How important it is to remind ourselves that God makes things grow—not us. Our role is to perform the highest-quality labor possible, and to remain faithful at our post until God gives us a new assignment.  

This isn’t true just for church leaders, but for every member of the Body of Christ

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You Are A Unique Masterpiece

The Bible uses two phrases that we don’t typically use today: “the horn of the wicked” and “the horn of the righteous.” 

A horn in Hebrew literature is a symbol of strength. The wicked blow their own horn—trumpeting how they are self-made people. Obviously, this God-ignoring arrogance isn’t something God can bless! 

What about “the horn of the righteous”? Is there a way to blow our horn so that God is glorified? In a word: Yes!

Check out this short 2-minute video to hear how I describe the right and wrong ways to honor your uniqueness by blowing a righteous, God-honoring horn…

Always remember this—You are God’s grace gift to the world, so you must always strive to blow a God-honoring horn! 

If you would like to check out some of the other thoughts I shared about our horns, please click here. 

Poetry Saturday—A Nation’s Strength

Listen to the podcast of this post by clicking on the player below, and you can also subscribe on AppleSpotify, or Audible. 

What makes a nation’s pillars high
And its foundations strong?
What makes it mighty to defy
The foes that round it throng?

It is not gold. Its kingdoms grand
Go down in battle shock;
Its shafts are laid on sinking sand,
Not on abiding rock.

Is it the sword? Ask the red dust
Of empires passed away;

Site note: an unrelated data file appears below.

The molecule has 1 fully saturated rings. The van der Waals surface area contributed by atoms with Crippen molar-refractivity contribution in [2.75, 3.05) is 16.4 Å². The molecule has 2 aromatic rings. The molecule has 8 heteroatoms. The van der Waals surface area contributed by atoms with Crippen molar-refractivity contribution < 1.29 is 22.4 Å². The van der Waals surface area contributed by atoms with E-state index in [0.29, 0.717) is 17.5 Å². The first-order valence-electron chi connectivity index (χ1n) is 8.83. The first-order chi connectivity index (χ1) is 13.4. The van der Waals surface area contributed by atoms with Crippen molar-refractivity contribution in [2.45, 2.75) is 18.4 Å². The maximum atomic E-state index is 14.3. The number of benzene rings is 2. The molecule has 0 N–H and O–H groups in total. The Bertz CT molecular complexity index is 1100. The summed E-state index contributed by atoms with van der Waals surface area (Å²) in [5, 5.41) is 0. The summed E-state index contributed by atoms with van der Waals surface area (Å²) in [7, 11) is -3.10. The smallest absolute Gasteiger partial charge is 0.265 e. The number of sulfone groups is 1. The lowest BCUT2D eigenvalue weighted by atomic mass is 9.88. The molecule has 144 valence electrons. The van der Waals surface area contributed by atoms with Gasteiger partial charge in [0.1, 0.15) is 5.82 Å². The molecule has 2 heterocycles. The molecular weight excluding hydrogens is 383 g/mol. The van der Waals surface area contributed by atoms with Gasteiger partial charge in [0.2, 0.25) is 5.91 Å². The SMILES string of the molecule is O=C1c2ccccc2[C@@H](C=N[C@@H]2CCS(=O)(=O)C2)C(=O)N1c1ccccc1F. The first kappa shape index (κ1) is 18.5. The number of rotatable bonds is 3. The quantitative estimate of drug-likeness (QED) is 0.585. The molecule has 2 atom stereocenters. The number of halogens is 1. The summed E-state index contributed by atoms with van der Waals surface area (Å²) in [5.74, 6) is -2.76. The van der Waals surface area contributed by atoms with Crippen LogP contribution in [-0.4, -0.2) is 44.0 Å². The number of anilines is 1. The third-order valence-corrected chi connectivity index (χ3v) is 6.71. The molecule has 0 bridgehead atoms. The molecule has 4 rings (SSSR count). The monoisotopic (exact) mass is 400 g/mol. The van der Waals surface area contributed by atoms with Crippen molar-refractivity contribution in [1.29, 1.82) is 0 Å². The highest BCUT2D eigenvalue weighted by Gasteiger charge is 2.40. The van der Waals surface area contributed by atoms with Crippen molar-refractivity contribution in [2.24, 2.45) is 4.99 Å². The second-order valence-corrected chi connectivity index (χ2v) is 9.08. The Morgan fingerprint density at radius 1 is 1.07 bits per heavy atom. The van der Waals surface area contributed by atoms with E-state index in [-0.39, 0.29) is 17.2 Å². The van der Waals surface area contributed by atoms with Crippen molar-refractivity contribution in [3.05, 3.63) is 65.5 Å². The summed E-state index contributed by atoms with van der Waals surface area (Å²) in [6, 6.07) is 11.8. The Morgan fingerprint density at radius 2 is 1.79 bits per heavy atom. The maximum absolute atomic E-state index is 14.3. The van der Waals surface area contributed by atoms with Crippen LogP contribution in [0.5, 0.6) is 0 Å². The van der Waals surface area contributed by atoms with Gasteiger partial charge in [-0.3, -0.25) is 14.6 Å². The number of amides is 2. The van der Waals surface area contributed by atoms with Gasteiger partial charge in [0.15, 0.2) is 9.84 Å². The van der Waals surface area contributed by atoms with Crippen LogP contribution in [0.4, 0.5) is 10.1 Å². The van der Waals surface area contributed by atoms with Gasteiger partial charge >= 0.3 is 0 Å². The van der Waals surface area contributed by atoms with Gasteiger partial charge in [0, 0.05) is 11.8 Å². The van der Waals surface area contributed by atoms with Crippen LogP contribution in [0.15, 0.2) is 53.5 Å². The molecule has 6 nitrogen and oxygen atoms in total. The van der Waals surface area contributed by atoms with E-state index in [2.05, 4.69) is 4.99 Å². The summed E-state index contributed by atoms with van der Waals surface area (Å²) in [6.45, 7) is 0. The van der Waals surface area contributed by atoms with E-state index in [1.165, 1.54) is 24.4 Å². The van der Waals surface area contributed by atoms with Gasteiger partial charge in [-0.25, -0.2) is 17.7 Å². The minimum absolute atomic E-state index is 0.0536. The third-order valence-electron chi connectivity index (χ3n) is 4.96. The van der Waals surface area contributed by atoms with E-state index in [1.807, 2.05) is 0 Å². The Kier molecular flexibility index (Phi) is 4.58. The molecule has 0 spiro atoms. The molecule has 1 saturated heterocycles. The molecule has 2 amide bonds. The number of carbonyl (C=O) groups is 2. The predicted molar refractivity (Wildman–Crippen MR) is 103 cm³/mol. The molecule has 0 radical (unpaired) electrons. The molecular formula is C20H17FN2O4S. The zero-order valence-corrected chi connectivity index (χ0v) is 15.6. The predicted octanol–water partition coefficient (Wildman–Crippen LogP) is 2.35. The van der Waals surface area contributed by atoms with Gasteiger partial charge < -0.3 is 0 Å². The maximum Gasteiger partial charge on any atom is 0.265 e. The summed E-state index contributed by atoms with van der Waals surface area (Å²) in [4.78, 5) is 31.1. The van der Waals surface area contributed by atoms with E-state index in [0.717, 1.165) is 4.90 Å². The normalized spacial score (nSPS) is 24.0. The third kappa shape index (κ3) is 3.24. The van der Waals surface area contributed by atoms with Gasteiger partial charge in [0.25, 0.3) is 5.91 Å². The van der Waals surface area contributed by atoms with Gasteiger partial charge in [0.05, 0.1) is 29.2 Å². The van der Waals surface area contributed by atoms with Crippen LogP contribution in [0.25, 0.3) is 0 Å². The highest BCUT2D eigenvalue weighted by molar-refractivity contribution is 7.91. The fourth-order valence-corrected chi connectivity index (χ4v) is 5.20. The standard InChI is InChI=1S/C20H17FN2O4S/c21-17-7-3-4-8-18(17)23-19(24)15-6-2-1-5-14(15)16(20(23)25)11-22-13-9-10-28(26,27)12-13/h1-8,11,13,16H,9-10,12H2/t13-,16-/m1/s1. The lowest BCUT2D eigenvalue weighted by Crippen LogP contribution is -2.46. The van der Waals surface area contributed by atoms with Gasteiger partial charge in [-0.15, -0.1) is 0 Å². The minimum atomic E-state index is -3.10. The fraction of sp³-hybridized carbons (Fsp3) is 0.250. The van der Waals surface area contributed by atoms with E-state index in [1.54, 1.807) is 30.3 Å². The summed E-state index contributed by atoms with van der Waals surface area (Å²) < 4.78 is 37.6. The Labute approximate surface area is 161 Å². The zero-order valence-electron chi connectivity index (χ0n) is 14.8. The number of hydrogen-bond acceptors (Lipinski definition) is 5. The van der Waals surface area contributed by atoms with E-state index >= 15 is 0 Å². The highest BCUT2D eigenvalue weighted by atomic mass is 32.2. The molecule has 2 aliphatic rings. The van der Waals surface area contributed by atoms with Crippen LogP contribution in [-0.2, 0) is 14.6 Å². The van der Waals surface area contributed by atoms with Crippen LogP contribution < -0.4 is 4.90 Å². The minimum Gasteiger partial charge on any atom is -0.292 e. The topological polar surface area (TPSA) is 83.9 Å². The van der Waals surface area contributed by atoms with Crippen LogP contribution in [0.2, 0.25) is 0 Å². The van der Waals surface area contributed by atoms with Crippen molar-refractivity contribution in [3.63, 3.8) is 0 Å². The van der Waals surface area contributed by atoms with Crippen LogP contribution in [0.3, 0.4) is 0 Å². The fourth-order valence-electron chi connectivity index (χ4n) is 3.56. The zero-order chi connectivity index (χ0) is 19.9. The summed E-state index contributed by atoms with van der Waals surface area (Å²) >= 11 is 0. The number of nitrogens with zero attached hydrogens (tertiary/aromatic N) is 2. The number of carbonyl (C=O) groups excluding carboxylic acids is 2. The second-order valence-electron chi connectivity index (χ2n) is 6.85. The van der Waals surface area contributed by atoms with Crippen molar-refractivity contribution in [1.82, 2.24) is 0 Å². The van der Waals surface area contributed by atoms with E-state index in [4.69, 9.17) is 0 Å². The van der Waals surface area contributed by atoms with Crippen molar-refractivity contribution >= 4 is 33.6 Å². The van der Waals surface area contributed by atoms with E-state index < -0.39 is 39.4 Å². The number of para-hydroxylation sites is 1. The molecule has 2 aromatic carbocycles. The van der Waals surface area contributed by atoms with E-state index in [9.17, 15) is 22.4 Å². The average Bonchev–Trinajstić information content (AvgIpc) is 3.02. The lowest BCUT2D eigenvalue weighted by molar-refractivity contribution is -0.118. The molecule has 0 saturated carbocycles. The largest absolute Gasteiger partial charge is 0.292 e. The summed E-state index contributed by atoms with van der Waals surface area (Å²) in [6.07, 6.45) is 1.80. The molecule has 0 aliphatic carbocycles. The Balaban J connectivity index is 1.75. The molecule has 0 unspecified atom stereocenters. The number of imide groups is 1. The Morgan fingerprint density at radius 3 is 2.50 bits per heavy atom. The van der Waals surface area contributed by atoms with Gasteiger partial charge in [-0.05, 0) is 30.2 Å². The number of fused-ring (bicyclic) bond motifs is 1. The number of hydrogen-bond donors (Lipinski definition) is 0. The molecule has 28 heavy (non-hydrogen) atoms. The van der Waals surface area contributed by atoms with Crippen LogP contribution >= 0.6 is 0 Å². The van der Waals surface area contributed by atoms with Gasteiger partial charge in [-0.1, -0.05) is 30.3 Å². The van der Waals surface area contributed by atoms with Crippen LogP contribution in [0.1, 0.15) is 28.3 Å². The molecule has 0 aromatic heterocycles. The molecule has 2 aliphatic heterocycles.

The blood has turned their stones to rust,
Their glory to decay.

And is it pride? Ah, that bright crown
Has seemed to nations sweet;
But God has struck its luster down
In ashes at His feet.

Not gold but only men can make
A people great and strong;
Men who for truth and honor’s sake
Stand fast and suffer long.

Brave men who work while others sleep,
Who dare while others fly…
They build a nation’s pillars deep
And lift them to the sky. —Ralph Waldo Emerson

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Poetry Saturday—Truth

Listen to the podcast of this post by clicking on the player below, and you can also subscribe on Apple or Spotify.

Since the dear hour that brought me to Thy foot,
And cut up all my follies by the root,
I never trusted in an arm but Thine,
Nor hoped, but in Thy righteousness divine:
My prayers and alms, imperfect and defiled,
Were but the feeble efforts of a child;
Howe’er perform’d, it was their brightest part,
That they proceeded from a grateful heart:
Cleansed in Thine own all-purifying blood,
Forgive their evil and accept their good:
I cast them at Thy feet—my only plea
Is what it was, dependence upon Thee:
While struggling in the vale of tears below,
That never fail’d, nor shall it fail me now.
Angelic gratulations rend the skies,
Pride fall unpitied, never more to rise,
Humility is crown’d, and Faith receives the prize. —William Cowper